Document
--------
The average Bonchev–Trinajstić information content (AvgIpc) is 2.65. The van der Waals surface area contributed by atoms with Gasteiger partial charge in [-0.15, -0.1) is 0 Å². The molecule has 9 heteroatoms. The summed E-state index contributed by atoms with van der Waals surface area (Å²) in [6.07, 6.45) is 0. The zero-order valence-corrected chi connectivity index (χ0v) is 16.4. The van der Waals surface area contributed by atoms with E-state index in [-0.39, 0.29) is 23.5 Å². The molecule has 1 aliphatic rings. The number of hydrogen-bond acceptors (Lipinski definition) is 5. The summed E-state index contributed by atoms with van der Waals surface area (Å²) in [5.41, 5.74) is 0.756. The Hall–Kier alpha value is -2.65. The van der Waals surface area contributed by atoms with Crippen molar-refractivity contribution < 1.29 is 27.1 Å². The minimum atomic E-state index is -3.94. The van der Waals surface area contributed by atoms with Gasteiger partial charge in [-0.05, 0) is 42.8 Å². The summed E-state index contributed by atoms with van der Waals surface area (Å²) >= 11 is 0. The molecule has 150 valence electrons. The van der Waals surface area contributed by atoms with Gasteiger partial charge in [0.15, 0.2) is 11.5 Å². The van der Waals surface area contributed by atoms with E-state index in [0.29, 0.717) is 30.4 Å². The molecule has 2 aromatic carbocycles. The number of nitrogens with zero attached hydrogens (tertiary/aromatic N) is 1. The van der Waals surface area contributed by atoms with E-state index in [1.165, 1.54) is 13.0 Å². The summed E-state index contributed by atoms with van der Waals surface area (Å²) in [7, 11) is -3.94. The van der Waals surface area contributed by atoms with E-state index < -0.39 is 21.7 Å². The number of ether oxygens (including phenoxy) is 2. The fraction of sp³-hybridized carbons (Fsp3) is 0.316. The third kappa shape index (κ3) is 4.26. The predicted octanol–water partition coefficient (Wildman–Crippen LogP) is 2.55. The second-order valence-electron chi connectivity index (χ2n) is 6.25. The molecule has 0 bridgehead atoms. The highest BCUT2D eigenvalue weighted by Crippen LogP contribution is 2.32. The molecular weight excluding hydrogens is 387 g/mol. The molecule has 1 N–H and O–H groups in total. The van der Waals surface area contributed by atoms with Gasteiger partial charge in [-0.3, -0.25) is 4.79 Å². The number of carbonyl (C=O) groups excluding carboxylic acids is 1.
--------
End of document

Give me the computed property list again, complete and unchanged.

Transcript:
The average Bonchev–Trinajstić information content (AvgIpc) is 2.65. The van der Waals surface area contributed by atoms with Gasteiger partial charge in [-0.15, -0.1) is 0 Å². The molecule has 9 heteroatoms. The summed E-state index contributed by atoms with van der Waals surface area (Å²) in [6.07, 6.45) is 0. The zero-order valence-corrected chi connectivity index (χ0v) is 16.4. The van der Waals surface area contributed by atoms with E-state index in [-0.39, 0.29) is 23.5 Å². The molecule has 1 aliphatic rings. The number of hydrogen-bond acceptors (Lipinski definition) is 5. The summed E-state index contributed by atoms with van der Waals surface area (Å²) in [5.41, 5.74) is 0.756. The Hall–Kier alpha value is -2.65. The van der Waals surface area contributed by atoms with Crippen molar-refractivity contribution < 1.29 is 27.1 Å². The minimum atomic E-state index is -3.94. The van der Waals surface area contributed by atoms with Gasteiger partial charge in [-0.05, 0) is 42.8 Å². The summed E-state index contributed by atoms with van der Waals surface area (Å²) >= 11 is 0. The molecule has 150 valence electrons. The van der Waals surface area contributed by atoms with Gasteiger partial charge in [0.15, 0.2) is 11.5 Å². The van der Waals surface area contributed by atoms with E-state index in [0.29, 0.717) is 30.4 Å². The molecule has 2 aromatic carbocycles. The number of nitrogens with zero attached hydrogens (tertiary/aromatic N) is 1. The van der Waals surface area contributed by atoms with E-state index in [1.165, 1.54) is 13.0 Å². The summed E-state index contributed by atoms with van der Waals surface area (Å²) in [7, 11) is -3.94. The van der Waals surface area contributed by atoms with E-state index < -0.39 is 21.7 Å². The number of ether oxygens (including phenoxy) is 2. The fraction of sp³-hybridized carbons (Fsp3) is 0.316. The third kappa shape index (κ3) is 4.26. The predicted octanol–water partition coefficient (Wildman–Crippen LogP) is 2.55. The second-order valence-electron chi connectivity index (χ2n) is 6.25. The molecule has 0 bridgehead atoms. The highest BCUT2D eigenvalue weighted by Crippen LogP contribution is 2.32. The molecular weight excluding hydrogens is 387 g/mol. The molecule has 1 N–H and O–H groups in total. The van der Waals surface area contributed by atoms with Gasteiger partial charge in [-0.3, -0.25) is 4.79 Å². The number of carbonyl (C=O) groups excluding carboxylic acids is 1.